Proclamation of the abolition of the monarchy

From Wikipedia, the free encyclopedia
Jump to: navigation, search
Proclamation of the abolition of the royalty, high-relief bronze by Léopold Morice, Monument of the Republic, Place de la République, Paris, 1883

During the French Revolution, the proclamation of the abolition of the monarchy was a proclamation by the National Convention of France announcing that it had abolished the French monarchy on 21 September 1792.

Prelude[edit]

The Convention's députés were instructed to put an end to the crisis that had broken out since the prevented flight to Varennes of Louis XVI (June 1791) and the bloody capture of the Tuileries (10 August 1792). Their middle class origin and their political activity meant that most of them bore no sympathy for the monarchy and the victory at the battle of Valmy on 20 September (the revolution's first military success) occurred on the same day as their meeting, thus confirming their convictions.

Proposition for abolition[edit]

When the député for Paris, Jean-Marie Collot d'Herbois, proposed abolition he met with little resistance – at most Claude Basire, friend of Georges Jacques Danton, tried to temper the enthusiasm, recommending a discussion before any decision. However, abbé Henri Grégoire, constitutional bishop of Blois, replied strongly to any suggestion of discussion:

What need do we have of discussion when everyone is in agreement? Kings are as much monsters in the moral order as in the physical order. The Courts are a workshop for crime, the foyer for corruption and the den of tyrants. The history of kings is the martyrology of nations!

Jean-François Ducos supported him in affirming that any discussion would be useless "after the lights spread by 10 August". This summary argument served as a debate and the decision taken was unanimous, giving birth to the First French Republic.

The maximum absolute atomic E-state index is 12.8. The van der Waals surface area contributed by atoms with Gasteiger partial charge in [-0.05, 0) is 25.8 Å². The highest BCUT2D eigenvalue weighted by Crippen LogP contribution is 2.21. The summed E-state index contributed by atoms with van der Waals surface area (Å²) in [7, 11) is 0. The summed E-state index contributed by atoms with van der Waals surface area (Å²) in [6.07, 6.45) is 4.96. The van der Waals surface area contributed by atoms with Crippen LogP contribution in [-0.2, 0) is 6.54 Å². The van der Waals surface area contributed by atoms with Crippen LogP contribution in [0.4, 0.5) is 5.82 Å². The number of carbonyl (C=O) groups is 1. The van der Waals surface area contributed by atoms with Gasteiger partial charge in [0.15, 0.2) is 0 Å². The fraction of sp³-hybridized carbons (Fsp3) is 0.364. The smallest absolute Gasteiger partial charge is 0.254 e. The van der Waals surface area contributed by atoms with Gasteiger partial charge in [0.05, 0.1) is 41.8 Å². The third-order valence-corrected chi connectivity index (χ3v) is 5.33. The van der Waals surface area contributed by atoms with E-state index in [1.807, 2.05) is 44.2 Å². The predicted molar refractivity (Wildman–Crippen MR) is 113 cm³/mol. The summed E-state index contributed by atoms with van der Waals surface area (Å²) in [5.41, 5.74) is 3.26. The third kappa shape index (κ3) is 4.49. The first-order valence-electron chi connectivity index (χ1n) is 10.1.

End of an era[edit]

In the wake of the proclamation, efforts grew to eliminate the vestiges of the ancien regime.[1] As the date of the Republic's first anniversary approached, the Convention passed a set of laws replacing many familiar ancien systems of order and measurement, including the old Christian calendar.[2] This dramatic change was powerful encouragement to the growing wave of anti-clericalism which sought a Dechristianisation of France.[1] The new French Republican Calendar discarded all Christian reference points and calculated time from the Republic's first full day after the monarchy – 22 September 1792, the first day of Year One.[2]

References[edit]

  1. ^ a b Doyle, William (1990). The Oxford History of the French Revolution (2 ed.). Oxford; New York: Oxford University Press. p. 206. ISBN 9780199252985. 
  2. ^ a b Doyle, p. 194.

Sources[edit]